With respect to the French Data Protection Act, Vice Chancellor Laster held that data protection concerns could be alleviated by the entry of a two-tiered confidentiality order and by allowing the defendant to redact certain categories of information that would be subject to the Data Protection Act. He also held that discovery could go forward both under the Hague Convention and the rules of the Court of Chancery.
Article 29 Working Party Opinion Addresses Anonymisation
On April 10, 2014, the Article 29 "Data Protection Working Party issued Opinion 05/2014 on Anonymisation Techniques” (the “Opinion”). A copy of the Opinion is available here.
The Opinion begins by noting that once a “data set is truly anonymised and individuals are no longer identifiable, European data protection law no longer applies.” The Working Party goes on to evaluate the strengths and weaknesses of the main anonymisation techniques,
i.e., randomization and generalization, and provides recommendations for “cautious and responsible use of the techniques to build a process of anonymisation.” Ultimately, the Working Party concludes that anonymisation techniques can “provide privacy guarantees and may be used to generate efficient anonymisation processes, but only if their application is engineered appropriately.
The Opinion addresses a few common risks that data controllers should consider when deciding which anonymisation techniques to use, including: (1) whether pseudonymised data to be considered the equivalent of anonymised data; (2) believing that anonymised data is completely free of regulation, as there are other regulations which govern access and/or confidentiality; and (3) the fact that the use of properly anonymised data may still give rise to a loss of privacy.
Australia Amends Privacy Act
On March 12, 2014, both Australia’s Privacy Amendment (Enhancing Privacy Protection) Act 2012 and the Privacy Regulation 2013 took effect. Australia now has a set of 13 harmonized privacy principles (the “APPs”) that regulate the handling of personal information by the government and some private sector organizations (i.e., those with annual turnover of at least $3 million (AUD).
The APPs replaced the Information Privacy Principles that applied to Australian government agencies and the
National Privacy Principles, which applied to private sector organizations. A number of the APPs are significantly different than the prior versions, including APP 7, which governs
the use of personal information for direct marketing, and APP 8, which addresses cross-border transfers of personal information.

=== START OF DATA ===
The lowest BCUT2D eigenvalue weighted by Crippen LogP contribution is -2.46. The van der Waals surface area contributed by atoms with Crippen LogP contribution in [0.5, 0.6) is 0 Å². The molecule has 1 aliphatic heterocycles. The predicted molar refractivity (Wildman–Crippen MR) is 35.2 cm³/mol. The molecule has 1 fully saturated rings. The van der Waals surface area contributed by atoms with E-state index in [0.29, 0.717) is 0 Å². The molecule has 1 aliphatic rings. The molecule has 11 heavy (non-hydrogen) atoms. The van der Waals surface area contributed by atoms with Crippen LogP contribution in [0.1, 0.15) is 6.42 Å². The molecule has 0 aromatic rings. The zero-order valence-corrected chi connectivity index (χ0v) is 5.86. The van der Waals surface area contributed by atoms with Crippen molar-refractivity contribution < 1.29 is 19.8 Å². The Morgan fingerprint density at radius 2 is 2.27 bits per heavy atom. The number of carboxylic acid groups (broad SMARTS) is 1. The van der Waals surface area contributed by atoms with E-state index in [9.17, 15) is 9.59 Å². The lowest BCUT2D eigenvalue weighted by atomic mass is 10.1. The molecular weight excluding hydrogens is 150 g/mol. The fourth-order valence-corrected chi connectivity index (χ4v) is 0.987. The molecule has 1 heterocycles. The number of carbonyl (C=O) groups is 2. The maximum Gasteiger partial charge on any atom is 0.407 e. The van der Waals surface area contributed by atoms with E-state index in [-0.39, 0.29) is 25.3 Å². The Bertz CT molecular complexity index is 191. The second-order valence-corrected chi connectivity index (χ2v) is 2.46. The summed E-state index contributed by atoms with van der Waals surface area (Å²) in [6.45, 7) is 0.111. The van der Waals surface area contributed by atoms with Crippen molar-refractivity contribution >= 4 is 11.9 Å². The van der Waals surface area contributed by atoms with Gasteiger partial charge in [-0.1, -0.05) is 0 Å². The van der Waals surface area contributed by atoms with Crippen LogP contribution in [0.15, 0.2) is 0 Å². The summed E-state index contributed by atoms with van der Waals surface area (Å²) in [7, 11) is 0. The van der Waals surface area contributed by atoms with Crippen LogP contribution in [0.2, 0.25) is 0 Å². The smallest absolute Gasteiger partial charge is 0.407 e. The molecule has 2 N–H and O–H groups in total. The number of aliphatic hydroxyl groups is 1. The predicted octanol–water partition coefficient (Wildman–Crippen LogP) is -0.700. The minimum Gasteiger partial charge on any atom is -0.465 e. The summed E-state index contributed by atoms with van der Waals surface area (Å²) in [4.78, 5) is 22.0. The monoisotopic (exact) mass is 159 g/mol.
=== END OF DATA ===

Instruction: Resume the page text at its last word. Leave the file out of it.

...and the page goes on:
A full discussion of the 13 APPs can be found here.
Japan Joins APEC CBPR
On April 30, 2014, the Asia-Pacific Economic Cooperation (“APEC”) announced that Japan has been approved to participate in APEC’s Cross Border Privacy Rules system. The “Findings Report” of the Cross Border Privacy Rule System Joint Oversight Panel details APEC’s review of Japan’s application and is available here. Japan joins the United States and Mexico as recent additions to the APEC CBPR system.
The Findings Report notes that Japan has confirmed that 15 government agencies are members of the APEC Cross- border Privacy Enforcement Arrangement, which creates a framework for regional cooperation in the enforcement of privacy laws while promoting the free flow of information between member countries. As part of the process, Japan will nominate at least one Accountability Agent, or third- party organizations that review and certify businesses for
participation in the CBPR system, which requires businesses to develop their own internal business rules for cross-border data privacy procedures.
Russia Passes Law Requiring Personal Information to be Stored in Russia
On July, 21, 2014, Russian President Vladimir Putin signed legislation that will require personal data operators to store all personal data of Russian citizens in databases physically located within Russia. The law will take effect on September 1, 2016, giving those effected by it time to understand its implications and prepare accordingly. The extent of the law’s effect on companies who currently hold personal information
RECOVERY OF eDISCOVERY COSTS / COST SHIFTING
Courts continue to be asked to determine whether it is appropriate to shift to a requesting party the cost of
compliance with that party’s discovery requests. In Black
& Veatch Corp. v. Aspen Ins. (UK), 2014 WL 806122 (D. Kan. Feb. 28, 2014), Magistrate Judge K. Gary Sebelius was presented with a motion for a protective order asking that the court find, among other things, that the plaintiff was not required to conduct additional searches in its document management system and did not need to search the hard drives of 60 proposed custodians.